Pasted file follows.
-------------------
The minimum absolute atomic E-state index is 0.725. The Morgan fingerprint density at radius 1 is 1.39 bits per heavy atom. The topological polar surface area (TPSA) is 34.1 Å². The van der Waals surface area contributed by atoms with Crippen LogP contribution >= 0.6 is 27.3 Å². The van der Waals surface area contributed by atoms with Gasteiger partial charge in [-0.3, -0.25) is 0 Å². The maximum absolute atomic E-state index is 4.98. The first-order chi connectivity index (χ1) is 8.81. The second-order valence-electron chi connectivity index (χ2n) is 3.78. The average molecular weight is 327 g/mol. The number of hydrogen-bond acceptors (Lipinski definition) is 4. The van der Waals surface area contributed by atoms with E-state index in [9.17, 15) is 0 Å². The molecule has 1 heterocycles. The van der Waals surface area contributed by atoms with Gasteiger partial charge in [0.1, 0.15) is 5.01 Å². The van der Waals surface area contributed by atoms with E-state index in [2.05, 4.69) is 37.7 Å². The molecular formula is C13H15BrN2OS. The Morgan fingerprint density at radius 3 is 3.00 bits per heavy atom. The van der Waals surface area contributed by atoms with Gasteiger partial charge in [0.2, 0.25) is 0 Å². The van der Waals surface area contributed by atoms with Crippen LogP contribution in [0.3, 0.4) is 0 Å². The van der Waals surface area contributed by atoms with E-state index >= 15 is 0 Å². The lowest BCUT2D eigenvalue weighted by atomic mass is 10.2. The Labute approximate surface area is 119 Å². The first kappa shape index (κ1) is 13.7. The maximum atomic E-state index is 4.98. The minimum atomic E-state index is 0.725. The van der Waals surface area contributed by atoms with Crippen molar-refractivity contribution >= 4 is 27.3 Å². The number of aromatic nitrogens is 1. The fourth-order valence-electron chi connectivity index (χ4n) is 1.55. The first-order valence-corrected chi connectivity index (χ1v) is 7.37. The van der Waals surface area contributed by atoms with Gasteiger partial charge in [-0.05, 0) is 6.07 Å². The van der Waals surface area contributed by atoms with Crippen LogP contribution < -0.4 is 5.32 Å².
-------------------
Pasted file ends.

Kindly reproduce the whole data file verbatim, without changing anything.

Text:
The minimum absolute atomic E-state index is 0.725. The Morgan fingerprint density at radius 1 is 1.39 bits per heavy atom. The topological polar surface area (TPSA) is 34.1 Å². The van der Waals surface area contributed by atoms with Crippen LogP contribution >= 0.6 is 27.3 Å². The van der Waals surface area contributed by atoms with Gasteiger partial charge in [-0.3, -0.25) is 0 Å². The maximum absolute atomic E-state index is 4.98. The first-order chi connectivity index (χ1) is 8.81. The second-order valence-electron chi connectivity index (χ2n) is 3.78. The average molecular weight is 327 g/mol. The number of hydrogen-bond acceptors (Lipinski definition) is 4. The van der Waals surface area contributed by atoms with E-state index in [9.17, 15) is 0 Å². The molecule has 1 heterocycles. The van der Waals surface area contributed by atoms with Gasteiger partial charge in [0.1, 0.15) is 5.01 Å². The van der Waals surface area contributed by atoms with E-state index in [2.05, 4.69) is 37.7 Å². The molecular formula is C13H15BrN2OS. The Morgan fingerprint density at radius 3 is 3.00 bits per heavy atom. The van der Waals surface area contributed by atoms with Gasteiger partial charge in [0.2, 0.25) is 0 Å². The van der Waals surface area contributed by atoms with Crippen LogP contribution in [0.3, 0.4) is 0 Å². The van der Waals surface area contributed by atoms with E-state index >= 15 is 0 Å². The lowest BCUT2D eigenvalue weighted by atomic mass is 10.2. The Labute approximate surface area is 119 Å². The first kappa shape index (κ1) is 13.7. The maximum atomic E-state index is 4.98. The minimum atomic E-state index is 0.725. The van der Waals surface area contributed by atoms with Crippen molar-refractivity contribution >= 4 is 27.3 Å². The number of aromatic nitrogens is 1. The fourth-order valence-electron chi connectivity index (χ4n) is 1.55. The first-order valence-corrected chi connectivity index (χ1v) is 7.37. The van der Waals surface area contributed by atoms with Gasteiger partial charge in [-0.05, 0) is 6.07 Å². The van der Waals surface area contributed by atoms with Crippen LogP contribution < -0.4 is 5.32 Å².